To be fair, Doug and Carla Alcorn are facing a bewildering situation for which they were totally unprepared: they placed too much faith (and fear) in their own closed Christian community and believed very little in outside humanity. Now they can't understand why their actions are in question. They can't understand why they have to change their story, make it different from Leelah's. They can't understand most of what was written in the suicide note.
And they certainly can't understand the feelings that were in the second note, the note that apologized to siblings and friends only:
In a second scheduled note, Alcorn wrote: “Mom and Dad: F*ck you. You can’t just control other people like that. That’s messed up.”How unconditional is unconditional?
She concluded the post by saying, “I don’t really feel the need to apologize to anyone else … odds are you didn’t give a s**t about me and if you do, you did something that made me feel like s**t and you don’t deserve an apology.”
The first reaction posted on facebook (which has been taken down) stated that "Joshua" was residing in heaven after having gone out for "an early morning walk" (2:00am) and being hit by a truck. This speaks volumes as to how the parents covered up their child's suicide: let people think it was an accident.
“But we told him that we loved him unconditionally. We loved him no matter what. I loved my son. People need to know that I loved him. He was a good kid, a good boy.”
The Alcorns have basically washed themselves of accountability by saying that they loved their "son" - unconditionally, without knowing who their "son" really was - and not caring unless that "son" preformed and developed in a conventional Christian manner. They glossed over all of Leelah's comment about being derided and told "you're going to hell."
Let's face it, that "love" was very conditional: " ... and then the derogatory speech and neglect started to fade."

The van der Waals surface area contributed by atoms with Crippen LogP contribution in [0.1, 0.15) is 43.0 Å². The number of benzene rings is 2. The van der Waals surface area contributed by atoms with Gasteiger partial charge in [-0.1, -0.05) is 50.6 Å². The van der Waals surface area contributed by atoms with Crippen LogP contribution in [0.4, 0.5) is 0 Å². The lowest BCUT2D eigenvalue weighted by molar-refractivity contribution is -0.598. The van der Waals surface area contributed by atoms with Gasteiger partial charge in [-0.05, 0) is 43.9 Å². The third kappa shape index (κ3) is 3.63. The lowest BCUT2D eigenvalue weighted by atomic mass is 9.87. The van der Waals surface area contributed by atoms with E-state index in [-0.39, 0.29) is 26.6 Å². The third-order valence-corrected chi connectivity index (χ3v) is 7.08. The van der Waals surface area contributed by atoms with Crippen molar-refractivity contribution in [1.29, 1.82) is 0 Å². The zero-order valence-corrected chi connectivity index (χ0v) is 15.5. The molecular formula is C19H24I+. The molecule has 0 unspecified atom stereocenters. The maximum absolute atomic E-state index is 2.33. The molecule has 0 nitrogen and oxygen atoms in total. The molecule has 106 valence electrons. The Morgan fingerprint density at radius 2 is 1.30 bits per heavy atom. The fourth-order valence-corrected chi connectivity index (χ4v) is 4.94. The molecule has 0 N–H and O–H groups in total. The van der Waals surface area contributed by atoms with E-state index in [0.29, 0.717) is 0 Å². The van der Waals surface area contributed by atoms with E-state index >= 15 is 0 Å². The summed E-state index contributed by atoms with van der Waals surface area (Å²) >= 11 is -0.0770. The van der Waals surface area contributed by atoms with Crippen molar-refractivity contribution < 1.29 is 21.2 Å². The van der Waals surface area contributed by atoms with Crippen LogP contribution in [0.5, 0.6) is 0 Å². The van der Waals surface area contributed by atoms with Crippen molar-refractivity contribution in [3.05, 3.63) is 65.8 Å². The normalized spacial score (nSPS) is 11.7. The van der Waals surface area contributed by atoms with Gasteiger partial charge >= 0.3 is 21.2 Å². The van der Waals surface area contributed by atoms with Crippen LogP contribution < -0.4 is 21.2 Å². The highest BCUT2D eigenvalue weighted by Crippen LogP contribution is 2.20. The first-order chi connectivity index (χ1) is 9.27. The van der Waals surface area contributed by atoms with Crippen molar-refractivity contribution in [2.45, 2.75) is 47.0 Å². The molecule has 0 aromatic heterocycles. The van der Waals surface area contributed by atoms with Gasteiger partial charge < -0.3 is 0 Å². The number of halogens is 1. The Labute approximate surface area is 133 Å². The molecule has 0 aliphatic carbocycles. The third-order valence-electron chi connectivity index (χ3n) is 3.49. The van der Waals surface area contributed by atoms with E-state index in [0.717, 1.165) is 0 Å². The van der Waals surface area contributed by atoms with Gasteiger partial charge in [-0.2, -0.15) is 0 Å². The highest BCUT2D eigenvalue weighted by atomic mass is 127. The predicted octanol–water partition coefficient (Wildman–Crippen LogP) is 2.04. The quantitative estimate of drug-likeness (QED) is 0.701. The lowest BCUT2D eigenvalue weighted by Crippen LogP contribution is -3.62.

"The only way I will rest in peace is if one day transgender people aren’t treated the way I was, they’re treated like humans, with valid feelings and human rights. Gender needs to be taught about in schools, the earlier the better. My death needs to mean something. My death needs to be counted in the number of transgender people who commit suicide this year. I want someone to look at that number and say “that’s fucked up” and fix it. Fix society. Please.
Rob Watson (LGBT father and activist) wrote in LGBTQ Nation the most beautiful requiem for Leelah here, calling her the Matthew Shepard of our time.
But Matthew Shepard's death didn't "fix" things. It called for change as Leelah's death has called for change - but where? Parenting? Christian attitudes? Society's attitudes in general towards the transgendered? The change must be vast - and will, unfortunately, be very very slow. Numbers will mount, Leelah. Your death has helped a great deal because it serves as a stepping stone to change, but the forces of bigotry and close-mindedness are strong and change will be arduous. Just ask the LGBT community.
To Leelah's parents:
You cannot change. People don't expect you to at this point. You must accept this fact, however: you may have loved your son Joshua to a degree, but many people love your daughter Leelah wholeheartedly. Yes, they love Leelah more.
Now and for a long, long time.